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Chapter 20: The Atmosphere, Climate and Global Warming

Overview

Fundamental Global Warming Questions Weather and Climate The Origin of the Global Warming Issue The Atmosphere How We Study Climate The Greenhouse Effect The Major Greenhouse Gases Climate Change and Feedback Loops Causes of Climate Change The Oceans and Climate Change Forecasting Climate Change Potential Rates of Global Climate Change Potential Environmental, Ecological and Human Effects of Global Warming

Fundamental Questions About Global Warming

Concern arises from two pieces of evidence:

Increase in average surface temperature of the Earth from 1860 to the present

0.2C per decade since 1960

Increase in carbon dioxide concentrations in the atmosphere

Measured on Mauna Loa in Hawaii by Charles Keeling

Fundamental Questions About Global Warming

What is the origin of rapid warming in the geologic record?

Is the present rapid warming unprecedented or at least so rare that many living things will not be able to respond successfully to it? To what extent, have people caused it?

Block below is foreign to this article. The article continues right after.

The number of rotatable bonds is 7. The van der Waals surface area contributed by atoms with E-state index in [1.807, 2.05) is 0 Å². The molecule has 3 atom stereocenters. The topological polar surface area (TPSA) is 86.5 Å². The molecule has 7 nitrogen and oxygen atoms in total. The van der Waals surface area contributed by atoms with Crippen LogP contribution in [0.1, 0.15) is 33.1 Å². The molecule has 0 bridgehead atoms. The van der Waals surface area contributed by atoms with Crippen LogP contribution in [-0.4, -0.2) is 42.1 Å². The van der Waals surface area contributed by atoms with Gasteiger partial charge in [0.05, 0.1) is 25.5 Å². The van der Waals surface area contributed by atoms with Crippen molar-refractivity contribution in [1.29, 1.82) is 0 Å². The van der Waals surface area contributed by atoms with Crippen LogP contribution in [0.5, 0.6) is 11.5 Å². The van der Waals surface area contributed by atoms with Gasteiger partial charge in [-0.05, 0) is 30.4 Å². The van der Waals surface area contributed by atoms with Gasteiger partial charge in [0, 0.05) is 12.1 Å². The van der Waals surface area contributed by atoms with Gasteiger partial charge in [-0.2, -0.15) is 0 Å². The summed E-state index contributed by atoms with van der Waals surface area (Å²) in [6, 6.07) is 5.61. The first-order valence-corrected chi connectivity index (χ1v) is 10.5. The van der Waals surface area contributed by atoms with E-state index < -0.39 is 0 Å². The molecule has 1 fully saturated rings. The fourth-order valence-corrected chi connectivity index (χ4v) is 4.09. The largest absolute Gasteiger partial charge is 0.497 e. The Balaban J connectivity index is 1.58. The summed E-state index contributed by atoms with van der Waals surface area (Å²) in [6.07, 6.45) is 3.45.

What are likely to be the effects on people? What are likely to be the effects on all life on Earth? How can we make forecasts about it and other kinds of climate change? What can we do to minimize potential negative effects?

Weather and Climate

Weather

whats happening now in the atmosphere near the earths surface

Temperature, pressure, cloudiness, precipitation, winds

Climate is the average weather

Usually refers to long periods of time Classified mainly by latitude and wet/dry

The Climate is Always Changing

Climate has warmed and cooled may times in Earths history

Times of high temp involve relatively ice free periods Times of low temp involve glacial events

The Origins of the Global Warming Issue

Relationship between chemistry of planets atmosphere and planets surface temperature

Certain gases trap heat energy and warm the planet Since this idea was first introduce has stirred controversy

The Atmosphere

Thin layer of gases that envelops Earth

Held near the surface by gravitation and pushed upward by thermal energy.
Nitrogen (78%) Oxygen (21%) Argon (0.9%) Carbon dioxide (0.03%) Water vapor Trace amounts of other gases/pollutants

Comprised of

Dynamic system

Structure of the Atmosphere

Made up of several vertical layers

Troposphere - bottom layer


Where weather occurs Temperature decrease with elevation At the top is tropopause - acts as a lid

Stratosphere - above the troposphere


Stratospheric ozone layer just above the tropopause Protects again UV radiation

Atmospheric Processes